First, OPM came out with the original exemption for Congress that preserved the 75% employer contribution from the federal government for exchange coverage, rather than the same subsidies available to the rest of us. Then we learned that this congressional Obamacare exemption would be illegally offered on a tax-free basis. Harry Reid followed this up by exempting some of his staff from the Obamacare exchange train wreck (earning multiple pinocchios for his explanation).
“[The President] shall take care that the laws be faithfully executed…” — Article II, Section 3 (The Faithful Execution Clause)
Yesterday’s announcement of additional Obamacare employer mandate delays offers us yet another occasion to turn to actual the law passed by Congress. When the four statutory Obamacare provisions below are viewed head-to-head against the new Obama Administration/IRS regulatory guidance, it’s clear that one of these things is not like the other.
EXHIBIT I: EFFECTIVE DATE
Statutory Authority - PPACA Section 1513(d):
(d) EFFECTIVE DATE.—The amendments made by this section shall apply to months beginning after December 31, 2013.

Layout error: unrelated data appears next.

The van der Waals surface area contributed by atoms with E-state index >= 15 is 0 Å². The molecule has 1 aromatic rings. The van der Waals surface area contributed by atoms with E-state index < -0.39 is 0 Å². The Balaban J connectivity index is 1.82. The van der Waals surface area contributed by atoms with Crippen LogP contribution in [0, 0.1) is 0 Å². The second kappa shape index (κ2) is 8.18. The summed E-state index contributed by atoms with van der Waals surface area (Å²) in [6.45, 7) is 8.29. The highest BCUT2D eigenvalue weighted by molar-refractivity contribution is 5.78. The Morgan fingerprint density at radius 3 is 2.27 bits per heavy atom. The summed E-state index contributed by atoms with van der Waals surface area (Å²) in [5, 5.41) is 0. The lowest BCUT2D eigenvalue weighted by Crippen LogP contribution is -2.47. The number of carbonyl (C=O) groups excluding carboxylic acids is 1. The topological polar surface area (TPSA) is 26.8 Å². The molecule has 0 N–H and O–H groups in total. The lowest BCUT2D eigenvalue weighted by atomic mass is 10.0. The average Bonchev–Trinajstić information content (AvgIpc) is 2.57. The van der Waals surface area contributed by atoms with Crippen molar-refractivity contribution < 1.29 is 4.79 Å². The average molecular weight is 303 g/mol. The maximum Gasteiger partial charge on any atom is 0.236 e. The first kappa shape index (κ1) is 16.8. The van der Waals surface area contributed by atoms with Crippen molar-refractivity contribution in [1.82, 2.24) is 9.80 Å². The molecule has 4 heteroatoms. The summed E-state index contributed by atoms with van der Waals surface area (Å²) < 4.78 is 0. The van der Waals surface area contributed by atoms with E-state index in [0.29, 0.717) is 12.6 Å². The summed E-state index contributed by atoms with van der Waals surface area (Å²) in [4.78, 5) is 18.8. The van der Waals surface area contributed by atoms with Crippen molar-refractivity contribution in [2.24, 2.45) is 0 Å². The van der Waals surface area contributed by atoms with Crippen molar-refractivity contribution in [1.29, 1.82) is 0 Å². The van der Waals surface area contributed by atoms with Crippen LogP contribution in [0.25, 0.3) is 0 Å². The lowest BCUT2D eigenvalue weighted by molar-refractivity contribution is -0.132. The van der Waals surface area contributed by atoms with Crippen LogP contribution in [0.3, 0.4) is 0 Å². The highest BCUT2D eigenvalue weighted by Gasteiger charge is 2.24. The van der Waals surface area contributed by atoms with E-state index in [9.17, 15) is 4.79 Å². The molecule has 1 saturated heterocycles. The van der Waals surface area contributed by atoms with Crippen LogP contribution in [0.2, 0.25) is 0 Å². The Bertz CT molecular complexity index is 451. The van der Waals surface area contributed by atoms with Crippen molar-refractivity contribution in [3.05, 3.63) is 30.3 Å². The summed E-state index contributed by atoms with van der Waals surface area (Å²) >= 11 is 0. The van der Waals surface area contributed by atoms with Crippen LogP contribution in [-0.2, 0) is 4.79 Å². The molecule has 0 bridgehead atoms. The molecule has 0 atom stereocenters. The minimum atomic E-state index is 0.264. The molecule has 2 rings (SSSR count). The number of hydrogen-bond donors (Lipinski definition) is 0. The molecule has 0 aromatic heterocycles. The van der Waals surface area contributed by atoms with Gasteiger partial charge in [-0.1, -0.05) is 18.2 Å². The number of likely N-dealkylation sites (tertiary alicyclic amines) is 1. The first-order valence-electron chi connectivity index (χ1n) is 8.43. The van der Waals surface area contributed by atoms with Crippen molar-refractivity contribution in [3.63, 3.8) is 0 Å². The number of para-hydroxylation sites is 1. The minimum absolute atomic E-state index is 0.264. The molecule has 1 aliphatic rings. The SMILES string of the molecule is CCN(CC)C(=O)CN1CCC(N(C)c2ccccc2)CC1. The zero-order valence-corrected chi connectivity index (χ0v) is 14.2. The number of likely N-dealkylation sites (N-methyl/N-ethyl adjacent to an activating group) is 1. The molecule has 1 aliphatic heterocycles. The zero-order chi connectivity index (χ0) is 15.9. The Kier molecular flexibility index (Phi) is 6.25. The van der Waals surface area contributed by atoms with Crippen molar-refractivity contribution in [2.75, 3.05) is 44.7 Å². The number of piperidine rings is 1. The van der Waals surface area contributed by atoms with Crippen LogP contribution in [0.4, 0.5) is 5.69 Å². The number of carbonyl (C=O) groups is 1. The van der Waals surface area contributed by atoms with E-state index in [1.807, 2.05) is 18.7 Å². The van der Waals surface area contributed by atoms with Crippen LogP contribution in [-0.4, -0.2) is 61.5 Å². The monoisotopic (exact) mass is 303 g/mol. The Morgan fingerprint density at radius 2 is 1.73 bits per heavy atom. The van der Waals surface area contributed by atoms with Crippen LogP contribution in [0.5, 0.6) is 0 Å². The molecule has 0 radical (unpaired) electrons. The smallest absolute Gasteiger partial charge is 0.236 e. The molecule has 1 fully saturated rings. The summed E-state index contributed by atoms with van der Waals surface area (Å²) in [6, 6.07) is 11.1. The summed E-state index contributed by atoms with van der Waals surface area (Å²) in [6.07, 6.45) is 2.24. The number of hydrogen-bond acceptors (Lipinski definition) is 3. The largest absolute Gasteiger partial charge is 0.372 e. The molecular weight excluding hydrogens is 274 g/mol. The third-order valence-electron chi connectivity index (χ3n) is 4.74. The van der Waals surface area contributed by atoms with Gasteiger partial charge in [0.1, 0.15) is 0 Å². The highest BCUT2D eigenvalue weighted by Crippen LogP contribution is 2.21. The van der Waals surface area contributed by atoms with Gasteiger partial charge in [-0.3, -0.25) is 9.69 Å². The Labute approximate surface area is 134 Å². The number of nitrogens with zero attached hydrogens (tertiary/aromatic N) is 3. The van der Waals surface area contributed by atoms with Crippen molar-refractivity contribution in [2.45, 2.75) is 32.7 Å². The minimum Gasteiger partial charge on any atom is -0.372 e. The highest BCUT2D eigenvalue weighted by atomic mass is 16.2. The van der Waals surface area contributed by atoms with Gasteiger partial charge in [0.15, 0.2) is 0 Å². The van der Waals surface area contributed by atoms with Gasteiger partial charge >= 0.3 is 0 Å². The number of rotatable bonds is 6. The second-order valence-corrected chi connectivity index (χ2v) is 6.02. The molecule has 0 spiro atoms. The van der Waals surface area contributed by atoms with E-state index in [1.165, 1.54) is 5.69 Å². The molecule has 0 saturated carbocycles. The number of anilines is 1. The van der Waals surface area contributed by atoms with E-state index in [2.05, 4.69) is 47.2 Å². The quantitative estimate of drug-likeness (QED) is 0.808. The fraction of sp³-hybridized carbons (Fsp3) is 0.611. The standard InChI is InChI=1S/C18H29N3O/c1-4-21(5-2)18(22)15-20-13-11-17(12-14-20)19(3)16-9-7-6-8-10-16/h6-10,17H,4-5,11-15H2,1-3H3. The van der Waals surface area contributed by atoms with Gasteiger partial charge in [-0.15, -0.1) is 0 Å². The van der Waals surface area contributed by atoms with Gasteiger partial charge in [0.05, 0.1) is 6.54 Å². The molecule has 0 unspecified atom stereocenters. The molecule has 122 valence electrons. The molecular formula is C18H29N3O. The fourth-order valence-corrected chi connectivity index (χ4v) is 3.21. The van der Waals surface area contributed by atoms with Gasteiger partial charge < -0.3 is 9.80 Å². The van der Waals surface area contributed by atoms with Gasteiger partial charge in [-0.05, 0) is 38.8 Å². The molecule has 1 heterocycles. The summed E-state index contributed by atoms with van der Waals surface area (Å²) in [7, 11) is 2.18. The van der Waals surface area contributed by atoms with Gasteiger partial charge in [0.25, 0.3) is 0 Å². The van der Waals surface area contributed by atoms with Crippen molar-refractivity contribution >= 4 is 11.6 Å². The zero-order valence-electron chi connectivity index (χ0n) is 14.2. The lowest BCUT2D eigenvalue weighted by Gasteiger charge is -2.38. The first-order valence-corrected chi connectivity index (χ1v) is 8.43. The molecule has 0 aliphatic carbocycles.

Obama Administration/IRS - Preamble to the February 10, 2014 Final Regulations (Page 106):
Section 1513(d) of the Affordable Care Act provides that section 4980H applies to months after December 31, 2013; however, Notice 2013-45, issued on July 9, 2013, provides as transition relief that no assessable payments under section 4980H will apply for 2014…Notice 2013-45 provides that the employer shared responsibility provisions under section 4980H (and the information reporting provisions) will become effective for 2015.
Given this week’s news of yet another delay to yet another Obamacare regulation that just five short years ago was going to literally keep people from dying in the streets, I thought an illustration would be useful. So here it is:
Yep. That’s it. That’s Obamacare in a nutshell.
I first saw this image linked to Obamacare by Twitter user @cuffymeh (#FF) a couple years ago during the 2012 presidential campaign when the first delays and waivers started popping up. I laughed for a good 10 minutes. It perfectly portrays everything about Obamacare in one neat, catastrophic package.